“He used to use a scientific method on his tests,” Aguirre explained, “where he would look at the questions and ask himself, ‘Is there something else I could have done to have more students get this right?’ He would keep statistics of past tests and change tests as he saw different results. He didn’t want to test to get in the way of learning. He would even give students a second opportunity to retake tests.”
Beyond working with students on tests, Miller would make a point to connect with students on a personal level, often attending sporting events with students on the team or meeting them whenever they needed help in the classroom or on homework.
“He was just a really nice guy,” Aguirre said. “He was quiet and unassuming.”
Aguirre, who knew Miller as a friend, said that he continues to be missed on campus every day.
“Everyone loved him so much,” Martin said. “Even though he was taken away so terribly, his work lives on.”
It lives on in doctors and nurses in Goshen and around the country, Martin said, as well as students in medical research that could not have succeeded without Miller’s teaching.
Aguirre said those doctors and nurses were what Miller considered his biggest achievement.
“There are many physicians and nurses all over who say they owe their place in the field to their mentor,” Aguirre said. “He was proudest of the fact of those he taught that went on to become healers, either those who are healing through their research or direct healers, working with patients.”
Miller’s legacy lives on in Martin, in particular, who sat down earlier last week for an interview with Indiana University medical school personnel — a feat that would have not happened without Miller’s instruction.
“I knew I wouldn’t be in that interview chair without him,” Martin said, thinking back on the interview, which he hopes went well. Out of his nine applications to medical school, he has received no rejections and two offers for interviews. Time will tell where Martin ends up studying medicine.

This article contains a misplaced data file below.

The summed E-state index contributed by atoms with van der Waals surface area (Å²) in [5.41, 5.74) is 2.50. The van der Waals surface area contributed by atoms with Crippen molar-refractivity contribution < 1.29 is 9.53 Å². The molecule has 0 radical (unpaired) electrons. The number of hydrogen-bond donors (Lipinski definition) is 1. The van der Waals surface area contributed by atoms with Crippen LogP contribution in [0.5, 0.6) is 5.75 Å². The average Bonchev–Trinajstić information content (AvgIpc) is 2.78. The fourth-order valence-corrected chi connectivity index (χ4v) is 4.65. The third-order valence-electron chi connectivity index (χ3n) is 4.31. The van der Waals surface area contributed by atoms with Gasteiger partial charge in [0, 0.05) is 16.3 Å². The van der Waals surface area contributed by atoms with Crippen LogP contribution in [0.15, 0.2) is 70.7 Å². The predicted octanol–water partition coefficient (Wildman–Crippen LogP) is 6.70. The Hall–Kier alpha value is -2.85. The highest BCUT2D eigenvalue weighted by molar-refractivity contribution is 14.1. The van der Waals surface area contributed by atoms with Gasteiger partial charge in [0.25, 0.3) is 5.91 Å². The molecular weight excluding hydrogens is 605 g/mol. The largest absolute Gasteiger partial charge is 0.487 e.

“I think a lot about carrying on his legacy,” Martin said. “I want to make him proud and happy about where I continue this work.”
The Goshen College community will gather Tuesday to acknowledge Miller’s memory, according to Martin, who will speak at the ceremony. Those attending will gather at the prayer labyrinth on campus at 4:30 p.m. to dedicate a bench and new landscaping.
“I’m nervous to be speaking,” Martin admitted. “It’s hard to put into four to five minutes what he meant to the campus.”
Out of the tragedy of Miller’s death, the community’s close-knit nature have proven stronger than ever, Martin said.
“The way we have come together is good,” he said. “The counselors at Goshen have been great. There are times when I walk by his office...” Martin trailed off.
“It’s getting easier when I reflect on how he affected so many people,” he continued. “It’s good to know you can’t take away his impact. I hope when we have events like homecoming that he’s remembered, and that the alumni are telling the current students about him. I hope the college finds a tangible way to remember him, because he was so much more than just a professor, statistician and jokester.”